Unforseen Image Analysis With Google Cloud Vision And Python

Quite recently, I’ve built a web app to manage user’s personal expenses. Its main features are to scan shopping receipts and extract data for further processing. Google Vision API turned out to be a great tool to get a text from a photo. In this article, I will guide you through the development process with Python in a sample project.

If you’re a novice, don’t worry. You will only need a very basic knowledge of this programming language — with no other skills required.

Let’s get started, shall we?

Ever Heard Of Google Cloud Vision?

It’s an API that allows developers to analyze the content of an image through extracted data. For this purpose, Google utilizes machine learning models trained on a large dataset of images. All of that is available with a single API request. The engine behind the API classifies images, detects objects, people’s faces, and recognizes printed words within images.

To give you an example, let’s bring up the well-liked Giphy. They’ve adopted the API to extract caption data from GIFs, what resulted in significant improvement in user experience. Another example is realtor.com, which uses the Vision API’s OCR to extract text from images of For Sale signs taken on a mobile app to provide more details on the property.

Machine Learning:

Let’s start with answering the question many of you have probably heard before what is the Machine Learning?

The broad idea is to develop a programmable model that finds patterns in the data its given. The higher quality data you deliver and the better the design of the model you use, the smarter outcome will be produced. With ‘friendly machine learning’ (as Google calls their Machine Learning through API services), you can easily incorporate a chunk of Artificial Intelligence into your applications.

How To Get Started With Google Cloud

Let’s start with the registration to Google Cloud. Google requires authentication, but it’s simple and painless — you’ll only need to store a JSON file that’s including API key, which you can get directly from the Google Cloud Platform.

Download the file and add it’s path to environment variables:

export GOOGLE_APPLICATION_CREDENTIALS=/path/to/your/apikey.json

Alternatively, in development, you can support yourself with the from_serivce_account_json() method, which I’ll describe further in this article. To learn more about authentication, check out Cloud’s official documentation.

Google provides a Python package to deal with the API. Let’s add the latest version of google-cloud-vision==0.33 to your app. Time to code!

HOW TO COMBINE GOOGLE CLOUD VISION WITH PYTHON

Firstly, let’s import classes from the library.

from google.cloud import vision
from google.cloud.vision import types

When that’s taken care of, now you’ll need an instance of a client. To do so, you’re going to use a text recognition feature.

client = vision.ImageAnnotatorClient()

If you won’t store your credentials in environment variables, at this stage you can add it directly to the client.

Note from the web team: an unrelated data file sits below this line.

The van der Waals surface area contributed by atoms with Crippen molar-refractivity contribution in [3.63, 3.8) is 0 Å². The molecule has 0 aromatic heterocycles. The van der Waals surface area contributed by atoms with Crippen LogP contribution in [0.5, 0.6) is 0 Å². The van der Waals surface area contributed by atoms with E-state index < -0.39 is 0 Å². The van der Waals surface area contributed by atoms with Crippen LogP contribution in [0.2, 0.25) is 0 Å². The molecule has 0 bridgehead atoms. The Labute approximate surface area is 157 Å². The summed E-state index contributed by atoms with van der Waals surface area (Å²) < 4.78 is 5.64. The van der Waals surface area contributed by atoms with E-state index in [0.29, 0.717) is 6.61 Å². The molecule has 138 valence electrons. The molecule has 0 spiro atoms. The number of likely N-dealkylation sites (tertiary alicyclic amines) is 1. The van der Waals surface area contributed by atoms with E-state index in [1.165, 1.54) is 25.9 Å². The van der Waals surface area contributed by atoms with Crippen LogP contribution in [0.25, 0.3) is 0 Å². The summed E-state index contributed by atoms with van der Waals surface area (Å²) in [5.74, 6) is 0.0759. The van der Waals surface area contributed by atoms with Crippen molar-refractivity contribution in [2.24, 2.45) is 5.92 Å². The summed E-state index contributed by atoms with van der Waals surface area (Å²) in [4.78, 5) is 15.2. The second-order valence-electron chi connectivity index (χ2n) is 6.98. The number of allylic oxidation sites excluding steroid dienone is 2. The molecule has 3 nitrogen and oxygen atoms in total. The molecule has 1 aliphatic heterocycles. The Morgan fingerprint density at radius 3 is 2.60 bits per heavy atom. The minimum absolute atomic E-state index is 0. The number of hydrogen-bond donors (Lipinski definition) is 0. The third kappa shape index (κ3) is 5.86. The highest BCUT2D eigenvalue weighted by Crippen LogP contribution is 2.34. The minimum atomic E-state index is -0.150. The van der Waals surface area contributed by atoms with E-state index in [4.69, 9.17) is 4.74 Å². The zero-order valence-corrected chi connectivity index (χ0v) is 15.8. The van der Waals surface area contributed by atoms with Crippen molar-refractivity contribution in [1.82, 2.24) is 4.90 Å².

client = vision.ImageAnnotatorClient.from_service_account_file(
'/path/to/apikey.json'
)

Assuming that you store images to be processed in a folder ‘images’ inside your project catalog, let’s open one of them.

An example of a simple receipt that could be processed by Google Cloud Vision.
image_to_open = 'images/receipt.jpg'

with open(image_to_open, 'rb') as image_file:
    content = image_file.read()

Next step is to create a Vision object, which will allow you to send a request to proceed with text recognition.

image = vision.types.Image(content=content)

text_response = client.text_detection(image=image)

The response consists of detected words stored as description keys, their location on the image, and a language prediction. For example, let’s take a closer look at the first word:

[
...
description: "SHOPPING"
bounding_poly {
  vertices {
    x: 1327
    y: 1513
  }
  vertices {
    x: 1789
    y: 1345
  }
  vertices {
    x: 1821
    y: 1432
  }
  vertices {
    x: 1359
    y: 1600
  }
}
...
]

As you can see, to filter text only, you need to get a description “on all the elements”. Luckily, with help comes Python’s powerful list comprehension.

texts = [text.description for text in 
text_response.text_annotations]
['SHOPPING STORE\nREG 12-21\n03:22 PM\nCLERK
2\n618\n1 MISC\n1
STUFF\n$0.49\n$7.99\n$8.48\n$0.74\nSUBTOTAL
\nTAX\nTOTAL\nCASH\n6\n$9. 22\n$10.00\nCHANGE\n$0.78\nNO REFUNDS\
nNO EXCHANGES\nNO
RETURNS\n', 'SHOPPING', 'STORE', 'REG',
'12-21', '03:22', 'PM', 'CLERK', '2', '618', '1', 'MISC', '1', 'STUFF',
'$0.49', '$1.99', '$1.48', '$0.74',
'SUBTOTAL', 'TAX', 'TOTAL', 'CASH',
'3', '$1.', '55', '$63.00', 'CHANGE',
'$0.00', 'NO', 'REFUNDS', 'NO', 'EXCHANGES', 'NO', 'RETURNS']

If you look carefully, you can notice that the first element of the list contains all text detected in the image stored as a string, while the others are separated words. Let’s print it out.

print(texts[0])

SHOPPING STORE
REG 12-21
03:22 PM
CLERK 2
618
1 MISC
1 STUFF
$0.49
$7.99
$8.48
$0.74
SUBTOTAL
TAX
TOTAL
CASH
6
$9. 22
$10.00
CHANGE
$0.78
NO REFUNDS
NO EXCHANGES
NO RETURNS

Pretty accurate, right? And obviously quite useful.



Leave a Reply

Your email address will not be published. Required fields are marked *